If the book is unfocused, so to it tantalizes and inspires. Once grasped, Kabbalah, as a lens through which to see these projects, mesmerizes. That was Gorlin’s intent.
Gary Barnett, the founder and president of Extell Development Company, likely knew what he was getting into when he showed up to a recent town hall on super-tall skyscrapers rising in New York. The hundreds of people who crowded into a room at the New York Public Library were not there to praise these soaring towers. They were there to see what could be done to stop more from rising.
The town hall, which was organized by Manhattan Community Board 5, was focused on the long, dark shadows that these new buildings will cast deep into Central Park. Barnett’s company is behind two of the projects, but on the rainy February night, he was the face of all of them.
One of Extell’s towers is the nearly completed Christian de Portzamparc–designed One57, which is already blocking sunlight in Central Park. A panelist at the event, journalist Warren St. John, has experienced this firsthand. He told the crowd about the shadows that fell across the park as he tried to play with his daughter on a recent afternoon.
St. John called for an immediate moratorium on this new generation of tall towers so the city, and public, can debate the approval process for these types of projects. “Once we have done that, we’ll come to a long-term plan, and all these trade-offs can be accounted for and debated; but what we shouldn’t do is sit around and debate that while the buildings go up,” he said.
He described what’s happening as “the debasement of a great public resource used by millions for the benefit of an elite few.” And this “debasement” will only get worse; because, at a mere 1,000-feet, One57 will soon be dwarfed by the glass giants rising around it.
A recent report by the Municipal Art Society called “The Accidental Skyline” predicts the impact these new structures will have on the park. Central Park’s future will—quite literally—be darker.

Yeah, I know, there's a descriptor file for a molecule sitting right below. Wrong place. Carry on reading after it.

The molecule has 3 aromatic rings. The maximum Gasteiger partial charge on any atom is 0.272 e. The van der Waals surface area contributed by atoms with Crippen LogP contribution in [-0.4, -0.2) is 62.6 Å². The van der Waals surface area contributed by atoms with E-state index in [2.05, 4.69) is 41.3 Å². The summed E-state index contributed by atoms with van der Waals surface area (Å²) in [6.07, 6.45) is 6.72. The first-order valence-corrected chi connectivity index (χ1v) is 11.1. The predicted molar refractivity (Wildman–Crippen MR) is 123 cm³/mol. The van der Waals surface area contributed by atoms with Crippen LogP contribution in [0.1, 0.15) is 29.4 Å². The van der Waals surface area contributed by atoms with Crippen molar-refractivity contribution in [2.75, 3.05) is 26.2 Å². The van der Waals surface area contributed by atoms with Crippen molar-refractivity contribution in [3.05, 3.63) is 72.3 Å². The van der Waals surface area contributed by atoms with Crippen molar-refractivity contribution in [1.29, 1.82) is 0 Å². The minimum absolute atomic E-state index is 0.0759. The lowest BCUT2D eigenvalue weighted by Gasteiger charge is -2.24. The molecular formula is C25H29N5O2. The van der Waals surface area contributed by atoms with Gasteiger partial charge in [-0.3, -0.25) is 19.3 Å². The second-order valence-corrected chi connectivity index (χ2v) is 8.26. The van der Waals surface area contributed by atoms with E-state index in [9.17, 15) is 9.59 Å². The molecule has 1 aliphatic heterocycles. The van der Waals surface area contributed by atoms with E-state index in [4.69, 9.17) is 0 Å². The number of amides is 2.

At the town hall, Margaret Newman, the society’s executive director, presented dramatic images from the report, which showed the park’s shadows before and after the towers are completed. Central Park has, of course, had shadows at its fringes for decades, but the coming towers will lay them deeper within its leafy confines.
After the panelists decried Barnett’s buildings for their height, shadows, lackluster design, and for catering to the global elite, Barnett got his turn at the mic.
“My name is Gary ‘I’m a glutton for punishment’ Barnett,” he said to a smattering of laughter. Considering the crowd, the joke landed pretty well.
As expected, he defended his company’s buildings saying they would create jobs, economic benefits for the city and state, and he rebuked claims that his buildings were unattractive. “Art is in the eye of the beholder,” he said.
Barnett also dismissed the notion that the shadows were a valid critique of his work. “Is a possible small, minute addition of shadows, that does no harm, a worthwhile tradeoff against our fellow New Yorkers' chance to build a better life? For our city to grow and become greater? I think not,” said Barnett. “This is the wrong issue at the wrong time.”
He did not specify when the right time would be.
While the height of these new towers is unprecedented, the fight over shadows in Central Park is not. In 1987, the Municipal Art Society (MAS) and Jacqueline Kennedy Onassis led a group of 800 New Yorkers into Central Park to protest a planned Moshe Safdie-designed tower at Columbus Circle. It was known as the “Umbrella Protest” because the crowd stood in the park and simultaneously opened umbrellas to show where the building’s massive shadow would fall. This protest, along with a lawsuit from MAS, was, at least partially, the reason the tower was never realized. In its place, came the shorter, glassier Time Warner Center.
So what can be done today to block more shadows from encroaching on Central Park? The panelists called for more public review of towers. They also wanted changes to the city’s planning and zoning codes to prevent more super-tall structures from rising alongside the park. The idea of adopting anti-shadow ordinances similar to the ones in San Francisco and Ft. Lauderdale was also floated.
For Peg Breen, from the New York Landmarks Conservancy, the issue surrounding super-tall towers is about more than shadows; it is about what the future of New York should look like.